07-13-2011, 03:52 AM
Truly the only reasonable thing to be done with that vile vegetable....:yikes:

I live in Nebraska. I'm not allowed to hate corn.

VALuvsMKwan
07-13-2011, 03:58 AM
It is well within the rights of the restaurant to have a no children policy. Like Matry says, the public can vote with their wallets.

Let it be written - let it be so.

Garden Kitty
07-13-2011, 04:03 AM
I wish they'd ban cellphones in restaurants :D

Some restaurants definitely have a no cell phone policy, although it usually applies to talking on a cell phone and not to reading messages, texting or surfing the net on a cell phone.

rfisher
07-13-2011, 04:21 AM
How about screaming while your fellow diner smacks the phone with his shoe?

KHenry14
07-13-2011, 04:21 AM
Couple of thoughts...

I think a restaurant has the right to set a minimum age limit, and as a consumer, I can safely say that I will never patronize any establishment that does so.

A few quick stories...

BrokenAnkle and I, along with my parents took our 4 year old daughter and 2yr old son to a nice restaurant in Kenosha WI, who took one look at our little kids, and instead of seating us in the restaurant, put us in a side room. Part of the experience of that restaurant was a really nice view, and instead we got a cold dark windowless room....and were forgotten about. Our waitress kept apologizing everytime we had to leave the room to go find her so we could order, or get some water or food. She later admitted that the maitre'd saw our kids and assumed that they'd be bad so they shunted us into this unused room.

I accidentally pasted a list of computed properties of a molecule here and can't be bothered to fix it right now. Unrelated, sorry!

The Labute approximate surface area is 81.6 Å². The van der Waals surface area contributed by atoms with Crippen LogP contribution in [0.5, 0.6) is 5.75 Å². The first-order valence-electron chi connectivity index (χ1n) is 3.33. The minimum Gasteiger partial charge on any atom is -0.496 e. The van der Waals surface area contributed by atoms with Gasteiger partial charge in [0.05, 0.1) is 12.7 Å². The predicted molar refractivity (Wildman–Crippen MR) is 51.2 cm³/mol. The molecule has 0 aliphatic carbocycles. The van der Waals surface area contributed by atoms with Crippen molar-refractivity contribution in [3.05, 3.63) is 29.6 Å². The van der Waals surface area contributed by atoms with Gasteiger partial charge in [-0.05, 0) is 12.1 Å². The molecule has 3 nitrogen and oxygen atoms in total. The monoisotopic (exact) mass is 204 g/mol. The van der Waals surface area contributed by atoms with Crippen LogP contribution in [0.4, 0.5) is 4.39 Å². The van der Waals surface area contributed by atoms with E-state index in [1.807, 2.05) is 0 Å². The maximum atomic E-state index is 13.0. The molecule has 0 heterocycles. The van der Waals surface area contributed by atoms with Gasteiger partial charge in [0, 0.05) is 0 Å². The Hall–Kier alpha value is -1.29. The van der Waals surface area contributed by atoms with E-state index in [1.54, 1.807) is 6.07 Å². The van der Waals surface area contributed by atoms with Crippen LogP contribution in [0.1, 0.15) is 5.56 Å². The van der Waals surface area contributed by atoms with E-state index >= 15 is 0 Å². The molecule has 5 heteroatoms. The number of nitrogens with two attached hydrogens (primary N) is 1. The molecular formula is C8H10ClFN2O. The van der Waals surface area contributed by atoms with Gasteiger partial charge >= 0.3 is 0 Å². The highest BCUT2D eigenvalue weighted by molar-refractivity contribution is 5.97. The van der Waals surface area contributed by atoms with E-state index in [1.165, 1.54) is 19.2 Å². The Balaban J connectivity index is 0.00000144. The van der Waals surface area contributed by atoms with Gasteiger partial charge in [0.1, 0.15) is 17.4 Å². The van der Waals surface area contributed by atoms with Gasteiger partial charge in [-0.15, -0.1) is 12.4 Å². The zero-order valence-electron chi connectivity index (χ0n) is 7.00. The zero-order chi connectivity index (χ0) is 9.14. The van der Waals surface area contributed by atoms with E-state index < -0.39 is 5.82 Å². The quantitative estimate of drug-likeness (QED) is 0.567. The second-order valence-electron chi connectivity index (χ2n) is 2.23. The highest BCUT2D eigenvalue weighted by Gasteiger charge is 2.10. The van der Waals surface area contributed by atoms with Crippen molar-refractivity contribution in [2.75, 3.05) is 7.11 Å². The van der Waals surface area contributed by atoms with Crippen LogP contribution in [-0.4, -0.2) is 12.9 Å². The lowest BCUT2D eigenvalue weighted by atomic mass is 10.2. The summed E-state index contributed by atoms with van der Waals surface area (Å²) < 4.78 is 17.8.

The exact same thing happened four years later but in Torrance CA. Same group of people, but older kids, yet the restaurant assumed they'd be a problem and basically hid us from the public.

Needless to say, we let both Maitre'ds know we'd never be back at their establishments. Funny thing, our kids were/are angels, never once in their entire lives have they acted up in public, so I admit this discrimination probably bother us more because of that.

No doubt, misbehaving kids can be a problem, and the responsiblity lies with the parents of course. But rather than deal with us poorly but still take our money, we'd have much rather they'd just turned us away.

mkats
07-13-2011, 04:23 AM
My dad, a lawyer, likes to tell this story whenever bad children and restaurants come up in a conversation.

He and a bunch of fellow law school students had gone out to dinner with a friend who was not a law school student and had a very badly behaved toddler... at one point in the meal the toddler literally crawled onto the table, amongst all the plates and stuff. The father (their friend) did nothing to stop him.

When he finally got enough dirty looks that he tried to encourage the kid to get off the table, the kid reacted by getting to his feet and kicking plates of food off at the guests.

The father's response?

He told his friends that they were all going to become lawyers and judges soon and begged them to have mercy on his son when he ended up in their court.

Grannyfan
07-13-2011, 04:39 AM
I think it's a good idea.